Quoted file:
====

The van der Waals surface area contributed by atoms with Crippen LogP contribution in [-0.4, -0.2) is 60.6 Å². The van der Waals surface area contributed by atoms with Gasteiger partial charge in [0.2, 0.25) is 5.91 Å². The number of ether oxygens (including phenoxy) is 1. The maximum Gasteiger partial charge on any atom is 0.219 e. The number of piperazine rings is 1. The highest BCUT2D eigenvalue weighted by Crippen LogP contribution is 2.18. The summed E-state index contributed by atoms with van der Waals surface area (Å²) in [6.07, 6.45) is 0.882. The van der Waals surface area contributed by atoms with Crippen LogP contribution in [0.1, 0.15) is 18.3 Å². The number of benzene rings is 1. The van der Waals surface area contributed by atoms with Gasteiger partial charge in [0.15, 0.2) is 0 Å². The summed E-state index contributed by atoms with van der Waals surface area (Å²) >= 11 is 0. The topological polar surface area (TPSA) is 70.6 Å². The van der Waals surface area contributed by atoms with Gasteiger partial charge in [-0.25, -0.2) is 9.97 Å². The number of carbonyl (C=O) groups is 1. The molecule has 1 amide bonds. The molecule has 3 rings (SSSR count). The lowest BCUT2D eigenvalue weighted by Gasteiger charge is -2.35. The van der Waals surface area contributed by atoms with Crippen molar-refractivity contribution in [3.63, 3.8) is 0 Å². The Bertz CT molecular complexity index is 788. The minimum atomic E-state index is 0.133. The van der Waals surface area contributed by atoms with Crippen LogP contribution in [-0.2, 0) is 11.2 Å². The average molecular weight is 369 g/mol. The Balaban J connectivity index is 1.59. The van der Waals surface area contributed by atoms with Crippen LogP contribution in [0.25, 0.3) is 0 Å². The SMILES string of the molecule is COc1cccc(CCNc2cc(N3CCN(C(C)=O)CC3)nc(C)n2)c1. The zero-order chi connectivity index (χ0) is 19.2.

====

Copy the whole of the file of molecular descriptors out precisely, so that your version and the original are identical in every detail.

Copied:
The van der Waals surface area contributed by atoms with Crippen LogP contribution in [-0.4, -0.2) is 60.6 Å². The van der Waals surface area contributed by atoms with Gasteiger partial charge in [0.2, 0.25) is 5.91 Å². The number of ether oxygens (including phenoxy) is 1. The maximum Gasteiger partial charge on any atom is 0.219 e. The number of piperazine rings is 1. The highest BCUT2D eigenvalue weighted by Crippen LogP contribution is 2.18. The summed E-state index contributed by atoms with van der Waals surface area (Å²) in [6.07, 6.45) is 0.882. The van der Waals surface area contributed by atoms with Crippen LogP contribution in [0.1, 0.15) is 18.3 Å². The number of benzene rings is 1. The van der Waals surface area contributed by atoms with Gasteiger partial charge in [0.15, 0.2) is 0 Å². The summed E-state index contributed by atoms with van der Waals surface area (Å²) >= 11 is 0. The topological polar surface area (TPSA) is 70.6 Å². The van der Waals surface area contributed by atoms with Gasteiger partial charge in [-0.25, -0.2) is 9.97 Å². The number of carbonyl (C=O) groups is 1. The molecule has 1 amide bonds. The molecule has 3 rings (SSSR count). The lowest BCUT2D eigenvalue weighted by Gasteiger charge is -2.35. The van der Waals surface area contributed by atoms with Crippen molar-refractivity contribution in [3.63, 3.8) is 0 Å². The Bertz CT molecular complexity index is 788. The minimum atomic E-state index is 0.133. The van der Waals surface area contributed by atoms with Crippen LogP contribution in [-0.2, 0) is 11.2 Å². The average molecular weight is 369 g/mol. The Balaban J connectivity index is 1.59. The van der Waals surface area contributed by atoms with Crippen LogP contribution in [0.25, 0.3) is 0 Å². The SMILES string of the molecule is COc1cccc(CCNc2cc(N3CCN(C(C)=O)CC3)nc(C)n2)c1. The zero-order chi connectivity index (χ0) is 19.2.